Recent Examples of disfranchise from the Web
The winner-take-all proviso for awarding state electoral votes disfranchises minority party voters.
Thus began the era of segregation—a system that subordinated black Southerners economically, disfranchised them politically, and isolated them in public and private space.
What Musa Sadr did was to transform a highly marginalized and disfranchised community like the Shiites into an army of activists.
These example sentences are selected automatically from various online news sources to reflect current usage of the word 'disfranchise.' Views expressed in the examples do not represent the opinion of Merriam-Webster or its editors. Send us feedback.
What Does It Mean to Disenfranchise Someone?
Disenfranchise first appeared in English in the 17th century, preceded for a period of some 200 years by the now uncommon word disfranchise. Though both words are, rather obviously, related to franchise, they have nothing to do with that word’s current sense “a team that is a member of a professional sports league." The original meaning of franchise was “freedom from servitude or restraint.” Although disenfranchise does broadly signify depriving someone of any of a number of legal rights, it is most often used today of withholding the right to vote, or of the diminished social or political status of a marginalized group.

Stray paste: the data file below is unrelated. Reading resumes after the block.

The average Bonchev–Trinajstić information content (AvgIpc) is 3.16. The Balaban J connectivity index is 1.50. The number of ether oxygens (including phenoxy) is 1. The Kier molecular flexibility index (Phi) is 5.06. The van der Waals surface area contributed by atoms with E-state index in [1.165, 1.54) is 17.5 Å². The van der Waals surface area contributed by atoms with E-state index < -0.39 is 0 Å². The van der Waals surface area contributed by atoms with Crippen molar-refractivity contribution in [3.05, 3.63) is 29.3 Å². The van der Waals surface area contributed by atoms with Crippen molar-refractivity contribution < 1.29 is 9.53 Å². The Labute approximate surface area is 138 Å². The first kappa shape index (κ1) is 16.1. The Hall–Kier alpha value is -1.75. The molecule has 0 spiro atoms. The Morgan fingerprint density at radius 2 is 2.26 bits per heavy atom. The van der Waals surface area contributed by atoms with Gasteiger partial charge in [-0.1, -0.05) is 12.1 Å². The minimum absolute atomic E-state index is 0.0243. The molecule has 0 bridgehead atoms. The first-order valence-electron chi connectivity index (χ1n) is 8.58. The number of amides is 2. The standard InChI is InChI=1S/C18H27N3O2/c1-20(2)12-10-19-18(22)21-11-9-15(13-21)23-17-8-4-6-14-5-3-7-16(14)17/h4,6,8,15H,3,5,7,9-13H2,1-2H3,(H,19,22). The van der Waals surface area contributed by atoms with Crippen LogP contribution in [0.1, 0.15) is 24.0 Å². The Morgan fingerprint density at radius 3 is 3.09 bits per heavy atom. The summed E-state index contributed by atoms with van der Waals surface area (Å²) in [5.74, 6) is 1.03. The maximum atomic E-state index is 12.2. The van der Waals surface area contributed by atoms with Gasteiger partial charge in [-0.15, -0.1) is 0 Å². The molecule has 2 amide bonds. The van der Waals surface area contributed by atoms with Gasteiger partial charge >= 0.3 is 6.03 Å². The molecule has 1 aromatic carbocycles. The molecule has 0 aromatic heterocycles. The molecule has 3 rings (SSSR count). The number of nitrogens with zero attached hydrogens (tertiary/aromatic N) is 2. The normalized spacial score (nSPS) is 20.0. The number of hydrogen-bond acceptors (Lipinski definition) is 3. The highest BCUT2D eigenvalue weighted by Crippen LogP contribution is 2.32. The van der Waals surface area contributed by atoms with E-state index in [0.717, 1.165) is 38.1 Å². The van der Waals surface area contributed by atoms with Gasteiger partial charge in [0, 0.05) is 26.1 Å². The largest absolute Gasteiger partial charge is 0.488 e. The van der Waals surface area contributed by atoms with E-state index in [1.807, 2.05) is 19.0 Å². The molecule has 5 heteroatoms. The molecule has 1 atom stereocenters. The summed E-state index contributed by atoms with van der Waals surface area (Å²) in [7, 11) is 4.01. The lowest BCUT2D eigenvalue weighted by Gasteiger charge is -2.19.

First Known Use of disfranchise
DISFRANCHISE Defined for Kids
Seen and Heard
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